Director: Peter Jackson
Stars: Naomi Watts, Jack Black, Adrien Brody
Plot: After a movie crew travel to a mysterious island to shoot their picture, they encounter a giant and furious gorilla who takes their leading actress and form a special relationship with her, protecting the beautiful lady at all costs.
It took 18 months to craft the CGI version of the Empire State Building. The real thing was built in 14 months.
The scene where Denham, Driscoll and the crew fall into a pit filled with giant bugs is a reference to a scene in the original King Kong (1933), where the crew fell into a pit and were devoured by giant spiders, which was cut after many members of preview audiences ran out of the theater in horror during the scene. The original scene has never been found.
King Kong's roar is a lion's roar played backwards at half speed.
Andy Serkis had 132 sensors attached to his face so that his every facial expression could be captured and shown on King Kong's face.
The tyrannosaurus has hands with three fingers (instead of the scientifically correct two) as an homage to the original King Kong (1933) in which the tyrannosaurus also had an extra digit, and is explained by the idea that the dinosaurs on Skull Island have evolved in the 65 million years since the two-fingered tyrannosaurus went extinct elsewhere in the world.
The color orange was deliberately kept off set and in the lighting effects because it was found to create an odd effect on Naomi Watts' piercing blue eyes.
As a personal favor for Peter Jackson, Bryan Singer - who was in Australia working on Superman Returns (2006) - spent two days directing the King Kong vs T-Rex confrontation sequence. He was given a special thanks at the end credits.
Natalie Portman tested for the role of Ann Darrow, but was deemed too young for the part.
The billboards that appear in Times Square are the same as the ones found in King Kong (1933).
Peter Jackson owns a number of props from the original King Kong (1933) and put some of the items from his collection into this film. These items include Skull Island spears and a brightly painted shield (seen in the cabins of the Venture) and some of the drums from the sacrifice scene (in use during the jig scene).
At the time, this was the most expensive film ever made. Universal were placated at the excessive bill when Peter Jackson showed them an advance screening.
Ann Darrow and Kong have different personalities from their 1933 counter parts. Ann in this version is much more braver and confident than her 1933 counter part. Even though Ann is scared of Kong at first she soon befriends him and treats him like a pet. She is also stubborn as she refused to work for Carl Denham until Jack Driscoll is mentioned. Plus she refuses to do more tricks for Kong which angers him and it is implied she resigned from her job after seeing the way Carl Denham treated Kong on Skull Island and refused bribery from him. Kong is much more aggressive and frightening than his 1933 counter part. Kong in this film does not warm up to Ann at first but befriends her after saving her from the dinosaurs. It was implied Kong was going to kill Ann as he took her to a part of the island where there were remains of other victims which suggests they were sacrificed to Kong in the past. But like a normal gorilla he is a vegetarian as he is seen eating bamboo and like other male gorillas is a silver back.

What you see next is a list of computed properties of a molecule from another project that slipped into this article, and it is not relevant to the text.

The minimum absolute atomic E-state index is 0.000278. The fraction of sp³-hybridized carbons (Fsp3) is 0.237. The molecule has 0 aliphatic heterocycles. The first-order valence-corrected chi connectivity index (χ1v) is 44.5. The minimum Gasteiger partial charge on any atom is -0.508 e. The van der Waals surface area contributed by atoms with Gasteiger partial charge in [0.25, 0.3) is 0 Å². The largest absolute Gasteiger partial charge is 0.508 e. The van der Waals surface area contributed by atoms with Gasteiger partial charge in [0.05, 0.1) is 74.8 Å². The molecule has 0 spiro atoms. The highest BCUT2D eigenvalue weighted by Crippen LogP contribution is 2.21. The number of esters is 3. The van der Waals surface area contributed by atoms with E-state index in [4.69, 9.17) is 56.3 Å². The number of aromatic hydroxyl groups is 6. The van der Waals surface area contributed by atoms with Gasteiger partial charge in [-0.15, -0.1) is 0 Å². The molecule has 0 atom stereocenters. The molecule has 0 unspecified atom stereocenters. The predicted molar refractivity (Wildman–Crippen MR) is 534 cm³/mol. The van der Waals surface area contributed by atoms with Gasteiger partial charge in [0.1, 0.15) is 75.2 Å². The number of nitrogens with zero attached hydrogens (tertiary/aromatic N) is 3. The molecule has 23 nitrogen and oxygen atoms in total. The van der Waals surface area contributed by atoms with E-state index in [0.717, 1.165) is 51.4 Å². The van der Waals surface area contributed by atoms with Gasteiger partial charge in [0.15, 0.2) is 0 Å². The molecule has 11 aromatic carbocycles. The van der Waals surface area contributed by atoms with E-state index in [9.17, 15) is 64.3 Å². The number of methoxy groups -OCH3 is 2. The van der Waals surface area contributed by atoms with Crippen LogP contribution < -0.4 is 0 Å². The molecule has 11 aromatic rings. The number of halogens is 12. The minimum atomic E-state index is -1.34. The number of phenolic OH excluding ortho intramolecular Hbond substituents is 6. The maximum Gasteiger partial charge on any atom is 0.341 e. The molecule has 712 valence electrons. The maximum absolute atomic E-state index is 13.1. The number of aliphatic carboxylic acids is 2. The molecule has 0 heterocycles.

The film is the 2nd remake of King Kong (1933). The film was remade in 1976 with Jeff Bridges and Jessica Lange. King Kong (2005) was released 29 years after King Kong (1976).
Director Peter Jackson has a cameo as a gunner in the airplanes. Jackson and makeup man Rick Baker both shaved off their beards to do the cameos.
at around 2h 55 mins) Merian C. Cooper and Ernest B. Schoedsack, the producer and director of the 1933 version, planned on creating a single shot of Kong falling into the distance from the top of the Empire State Building. Unfortunately, technology at the time didn't allow for this shot and it looked unrealistic. The idea was scrapped. Peter Jackson paid homage to Cooper's original idea by creating this shot at the end in his honor.
Fay Wray the lead actress of the 1933 version was in negotiations to appear in the film before she died. Peter Jackson wanted her to deliver the legendary last line: "Oh no, it wasn't the airplanes. It was beauty killed the beast." Instead, Jack Black's character now makes a reference to her as he is searching for a leading actress for his film, suggesting a "Fay" as a possible candidate. Colin Hanks's character responds by saying, "She's already filming something for RKO," which in reality was the original King Kong (1933). Black responds, "Cooper. I should have known," a reference to original Kong director Merian C. Cooper.
In the Broadway show, where Kong is the unwilling star, the "native dancers" are dressed in the same costumes as the Skull Island natives in the original 1933 King Kong (1933). (The men wear furry gorilla costumes, and the women wear grass skirts and coconut brassieres.) The theater orchestra (led by composer 'Howard Shore (I)') plays sections from Max Steiner's score from the original film. During the "native dance" number, the orchestra plays the music from Steiner's score that is heard in the original film during the Skull Island natives' sacrifice dance. When the fake "Ann Darrow" (played by Julia Walshaw, Naomi Watts's stand-in) appears on stage before Kong, the theater orchestra plays the music from Steiner's score that is heard in the original film when Kong first appears before Fay Wray.